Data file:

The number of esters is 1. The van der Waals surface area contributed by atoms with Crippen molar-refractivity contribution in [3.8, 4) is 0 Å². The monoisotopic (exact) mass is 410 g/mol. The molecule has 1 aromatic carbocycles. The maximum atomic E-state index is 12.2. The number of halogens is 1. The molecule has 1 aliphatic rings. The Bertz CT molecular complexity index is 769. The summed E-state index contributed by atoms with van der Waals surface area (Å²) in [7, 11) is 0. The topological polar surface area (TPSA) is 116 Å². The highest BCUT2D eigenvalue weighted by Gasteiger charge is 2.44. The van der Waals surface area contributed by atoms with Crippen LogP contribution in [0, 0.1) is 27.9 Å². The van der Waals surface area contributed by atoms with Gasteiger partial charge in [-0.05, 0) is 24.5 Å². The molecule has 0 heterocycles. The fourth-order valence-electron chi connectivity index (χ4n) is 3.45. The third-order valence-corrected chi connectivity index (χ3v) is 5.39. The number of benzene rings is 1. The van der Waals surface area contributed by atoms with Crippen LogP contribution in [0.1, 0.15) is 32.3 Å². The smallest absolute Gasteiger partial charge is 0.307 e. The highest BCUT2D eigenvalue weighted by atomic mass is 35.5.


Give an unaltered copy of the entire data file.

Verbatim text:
The number of esters is 1. The van der Waals surface area contributed by atoms with Crippen molar-refractivity contribution in [3.8, 4) is 0 Å². The monoisotopic (exact) mass is 410 g/mol. The molecule has 1 aromatic carbocycles. The maximum atomic E-state index is 12.2. The number of halogens is 1. The molecule has 1 aliphatic rings. The Bertz CT molecular complexity index is 769. The summed E-state index contributed by atoms with van der Waals surface area (Å²) in [7, 11) is 0. The topological polar surface area (TPSA) is 116 Å². The highest BCUT2D eigenvalue weighted by Gasteiger charge is 2.44. The van der Waals surface area contributed by atoms with Crippen LogP contribution in [0, 0.1) is 27.9 Å². The van der Waals surface area contributed by atoms with Gasteiger partial charge in [-0.05, 0) is 24.5 Å². The molecule has 0 heterocycles. The fourth-order valence-electron chi connectivity index (χ4n) is 3.45. The third-order valence-corrected chi connectivity index (χ3v) is 5.39. The number of benzene rings is 1. The van der Waals surface area contributed by atoms with Crippen LogP contribution in [0.1, 0.15) is 32.3 Å². The smallest absolute Gasteiger partial charge is 0.307 e. The highest BCUT2D eigenvalue weighted by atomic mass is 35.5.